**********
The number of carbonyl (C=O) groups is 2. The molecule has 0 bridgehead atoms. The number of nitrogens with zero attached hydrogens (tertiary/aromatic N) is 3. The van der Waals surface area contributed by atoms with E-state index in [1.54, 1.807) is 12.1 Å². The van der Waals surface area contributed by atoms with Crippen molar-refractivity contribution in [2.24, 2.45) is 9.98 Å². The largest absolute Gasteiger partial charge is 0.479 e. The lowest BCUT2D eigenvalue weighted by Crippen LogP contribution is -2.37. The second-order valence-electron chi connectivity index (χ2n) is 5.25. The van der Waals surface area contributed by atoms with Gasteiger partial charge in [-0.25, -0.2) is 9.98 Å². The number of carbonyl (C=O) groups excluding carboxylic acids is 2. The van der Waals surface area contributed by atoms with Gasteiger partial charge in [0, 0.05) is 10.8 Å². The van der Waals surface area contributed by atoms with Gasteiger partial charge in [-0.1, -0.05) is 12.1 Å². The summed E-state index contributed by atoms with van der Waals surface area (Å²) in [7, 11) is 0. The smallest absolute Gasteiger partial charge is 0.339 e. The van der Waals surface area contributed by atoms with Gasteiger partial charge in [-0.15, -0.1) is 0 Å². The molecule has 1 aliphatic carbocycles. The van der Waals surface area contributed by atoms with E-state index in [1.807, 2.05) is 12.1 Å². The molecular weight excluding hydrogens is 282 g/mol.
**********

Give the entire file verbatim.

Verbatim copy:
The number of carbonyl (C=O) groups is 2. The molecule has 0 bridgehead atoms. The number of nitrogens with zero attached hydrogens (tertiary/aromatic N) is 3. The van der Waals surface area contributed by atoms with E-state index in [1.54, 1.807) is 12.1 Å². The van der Waals surface area contributed by atoms with Crippen molar-refractivity contribution in [2.24, 2.45) is 9.98 Å². The largest absolute Gasteiger partial charge is 0.479 e. The lowest BCUT2D eigenvalue weighted by Crippen LogP contribution is -2.37. The second-order valence-electron chi connectivity index (χ2n) is 5.25. The van der Waals surface area contributed by atoms with Gasteiger partial charge in [-0.25, -0.2) is 9.98 Å². The number of carbonyl (C=O) groups excluding carboxylic acids is 2. The van der Waals surface area contributed by atoms with Gasteiger partial charge in [0, 0.05) is 10.8 Å². The van der Waals surface area contributed by atoms with Gasteiger partial charge in [-0.1, -0.05) is 12.1 Å². The summed E-state index contributed by atoms with van der Waals surface area (Å²) in [7, 11) is 0. The smallest absolute Gasteiger partial charge is 0.339 e. The van der Waals surface area contributed by atoms with Gasteiger partial charge in [-0.15, -0.1) is 0 Å². The molecule has 1 aliphatic carbocycles. The van der Waals surface area contributed by atoms with E-state index in [1.807, 2.05) is 12.1 Å². The molecular weight excluding hydrogens is 282 g/mol.